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14 December, 2010 - 00:31 By Staff Reporter

Anglo-sino partnerships a must, says Judge professor


UK companies should forge partnerships with Chinese counterparts to fully leverage potential new trade.

The joint approach is suggested by Peter Williamson, Professor of International Management at Cambridge Judge Business School.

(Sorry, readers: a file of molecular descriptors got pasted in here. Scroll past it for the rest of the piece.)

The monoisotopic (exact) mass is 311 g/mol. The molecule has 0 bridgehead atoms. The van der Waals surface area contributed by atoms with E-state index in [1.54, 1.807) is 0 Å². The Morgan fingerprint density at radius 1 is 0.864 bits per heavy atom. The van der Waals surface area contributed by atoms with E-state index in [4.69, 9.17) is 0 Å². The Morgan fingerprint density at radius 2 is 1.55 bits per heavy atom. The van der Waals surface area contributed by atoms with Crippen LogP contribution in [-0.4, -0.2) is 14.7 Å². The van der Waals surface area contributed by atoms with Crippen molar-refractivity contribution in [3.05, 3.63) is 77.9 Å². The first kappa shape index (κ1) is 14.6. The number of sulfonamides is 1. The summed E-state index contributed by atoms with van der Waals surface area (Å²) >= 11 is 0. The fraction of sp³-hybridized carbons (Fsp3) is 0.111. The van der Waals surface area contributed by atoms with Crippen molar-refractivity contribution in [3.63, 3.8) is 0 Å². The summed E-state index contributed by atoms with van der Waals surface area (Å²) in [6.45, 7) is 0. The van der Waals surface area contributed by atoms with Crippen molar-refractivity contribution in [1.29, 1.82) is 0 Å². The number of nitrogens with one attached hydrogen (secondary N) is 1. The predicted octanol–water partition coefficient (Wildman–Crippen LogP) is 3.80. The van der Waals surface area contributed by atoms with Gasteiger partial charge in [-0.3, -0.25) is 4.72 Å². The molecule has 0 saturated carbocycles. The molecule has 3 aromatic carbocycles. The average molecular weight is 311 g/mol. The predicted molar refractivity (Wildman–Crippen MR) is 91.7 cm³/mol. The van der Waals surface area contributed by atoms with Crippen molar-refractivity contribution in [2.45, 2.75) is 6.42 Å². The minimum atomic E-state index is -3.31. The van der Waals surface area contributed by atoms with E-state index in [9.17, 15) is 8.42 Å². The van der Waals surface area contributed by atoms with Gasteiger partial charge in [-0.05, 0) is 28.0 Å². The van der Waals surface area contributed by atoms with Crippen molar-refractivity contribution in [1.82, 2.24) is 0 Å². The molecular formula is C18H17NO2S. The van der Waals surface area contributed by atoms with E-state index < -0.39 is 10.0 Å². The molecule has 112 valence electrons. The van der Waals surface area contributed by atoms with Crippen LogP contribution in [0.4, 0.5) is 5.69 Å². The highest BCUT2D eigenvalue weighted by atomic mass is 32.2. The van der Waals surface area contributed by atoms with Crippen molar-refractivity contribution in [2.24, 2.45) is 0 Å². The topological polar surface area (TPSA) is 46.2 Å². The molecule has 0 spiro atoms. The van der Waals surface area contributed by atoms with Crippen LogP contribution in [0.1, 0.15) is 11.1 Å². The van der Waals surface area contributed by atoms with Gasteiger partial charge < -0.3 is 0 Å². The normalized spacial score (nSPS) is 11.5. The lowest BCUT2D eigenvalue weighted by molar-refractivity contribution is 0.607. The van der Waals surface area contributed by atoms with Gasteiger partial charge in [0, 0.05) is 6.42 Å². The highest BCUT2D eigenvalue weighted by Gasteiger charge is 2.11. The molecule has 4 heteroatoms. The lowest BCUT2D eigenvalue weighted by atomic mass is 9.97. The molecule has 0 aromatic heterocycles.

Professor Williamson says the UK needs to plan on a much grander scale – beyond pure exports.He said David Cameron’s recent visit to China would help oil the wheels of business for British companies but they needed to think ‘bigger’ than they have done in the past. “Everybody is now looking to China for growth and I think it is a starting point. I think that the Chinese appreciated that there is backing at the highest level for trade and alliances therefore it is a starting point but it is not going to get us the whole way. “Air China just announced a large order for Rolls-Royce engines a couple of days ago and that was on top of the deal that was announced during Cameron’s visit with China Eastern Airlines also buying Rolls-Royce engines. “The focus on exports alone is not the biggest gain we can achieve from this collaboration and closer links between Britain and China, thinking about winning in China and thinking about exports is not thinking big enough. The real prize out there is the chance for British companies and Chinese companies to pool their resources and capabilities to win in global markets.” Professor Williamson said there were already examples of new partnerships emerging between the rest of the world and China and that ‘scaling up’ was a solution to the UK’s anticipated slow growth rates:  “In my experience if there is market opportunities and strong profits to be made by collaborating we will find a way to do it. We are already seeing new deals being done, such as General Motors and SAIC, the Shanghai automotive company. “They are going to pool their resources and invest 650 million US dollars in trying to break into the mainstream car market in India. I haven’t seen many examples of British and Chinese Companies doing this, although you do see a couple. “The Audio Partnership in Cambridge is taking its core technology and combining it with some companies in China that have design skills, they are improving the value for money of the technology so that they can break into the mainstream market rather than being in a specialist niche market. “If you are sitting in an economy that is growing quite slowly, and I think we won’t see UK and US growth bounce back any time soon, you can’t experiment with new technology quickly enough. “But in a country like China that is growing so fast, you can go through cycles of piloting things very, very quickly because the market is growing faster.  Britain has a lot of interesting technologies and by combining these with this wonderful ‘sandpit’ in China, that allows you to experiment, this is a way to speed up this commercialising process and avoid some of the difficulties of slow growth in the UK at the moment.” Mass markets hold the key to commercial success in the future said Professor Williamson: “We need to be able to combine our technology and product design with the kind of process design and manufacturing skills that exist in China to make sure we can produce products which can access the mass markets around the world. “These markets are going to be growing in Latin America, Africa and the rest of Asia. As we continue to face the issues of this crisis and its aftermath there is going to be a big value for money market in the US and Europe, so we need to get our products out of that high end niche and into the mass markets and the Chinese can help bring complementary skills that enable us to do that.” He said these new partnerships between UK and Chinese firms would be more radical than the previous associations that existed between the two countries: “I am talking about China playing a role much deeper through the value chain to take our prototypes and turn them into commercialised products. “We really need to use Chinese partnerships in the later stages of development to make the product more competitive and to develop new manufacturing processes to make that new technology, so a much bigger partnership rather than the old kind of sourcing and assembly approach of the past.” • To listen to the full podcast please go to:

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